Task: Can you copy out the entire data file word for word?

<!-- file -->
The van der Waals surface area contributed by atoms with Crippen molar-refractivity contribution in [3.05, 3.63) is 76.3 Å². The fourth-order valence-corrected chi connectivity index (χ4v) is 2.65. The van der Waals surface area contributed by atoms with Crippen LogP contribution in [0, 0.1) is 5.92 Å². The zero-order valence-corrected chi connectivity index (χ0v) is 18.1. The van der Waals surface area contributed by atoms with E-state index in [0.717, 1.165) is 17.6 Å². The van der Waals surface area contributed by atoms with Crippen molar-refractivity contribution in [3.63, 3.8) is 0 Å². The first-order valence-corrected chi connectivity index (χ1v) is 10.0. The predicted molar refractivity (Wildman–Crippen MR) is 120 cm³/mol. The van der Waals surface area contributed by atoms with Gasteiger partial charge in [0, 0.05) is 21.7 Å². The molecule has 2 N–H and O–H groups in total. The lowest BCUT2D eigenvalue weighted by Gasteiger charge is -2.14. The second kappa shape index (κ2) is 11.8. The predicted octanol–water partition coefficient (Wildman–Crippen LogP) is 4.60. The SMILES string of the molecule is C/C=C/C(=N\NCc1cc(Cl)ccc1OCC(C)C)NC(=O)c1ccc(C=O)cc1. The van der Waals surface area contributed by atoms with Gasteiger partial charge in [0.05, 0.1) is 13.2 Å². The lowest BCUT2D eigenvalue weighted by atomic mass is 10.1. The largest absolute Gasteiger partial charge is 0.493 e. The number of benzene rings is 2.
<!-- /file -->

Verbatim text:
The van der Waals surface area contributed by atoms with Crippen molar-refractivity contribution in [3.05, 3.63) is 76.3 Å². The fourth-order valence-corrected chi connectivity index (χ4v) is 2.65. The van der Waals surface area contributed by atoms with Crippen LogP contribution in [0, 0.1) is 5.92 Å². The zero-order valence-corrected chi connectivity index (χ0v) is 18.1. The van der Waals surface area contributed by atoms with E-state index in [0.717, 1.165) is 17.6 Å². The van der Waals surface area contributed by atoms with Crippen molar-refractivity contribution in [3.63, 3.8) is 0 Å². The first-order valence-corrected chi connectivity index (χ1v) is 10.0. The predicted molar refractivity (Wildman–Crippen MR) is 120 cm³/mol. The van der Waals surface area contributed by atoms with Gasteiger partial charge in [0, 0.05) is 21.7 Å². The molecule has 2 N–H and O–H groups in total. The lowest BCUT2D eigenvalue weighted by Gasteiger charge is -2.14. The second kappa shape index (κ2) is 11.8. The predicted octanol–water partition coefficient (Wildman–Crippen LogP) is 4.60. The SMILES string of the molecule is C/C=C/C(=N\NCc1cc(Cl)ccc1OCC(C)C)NC(=O)c1ccc(C=O)cc1. The van der Waals surface area contributed by atoms with Gasteiger partial charge in [0.05, 0.1) is 13.2 Å². The lowest BCUT2D eigenvalue weighted by atomic mass is 10.1. The largest absolute Gasteiger partial charge is 0.493 e. The number of benzene rings is 2.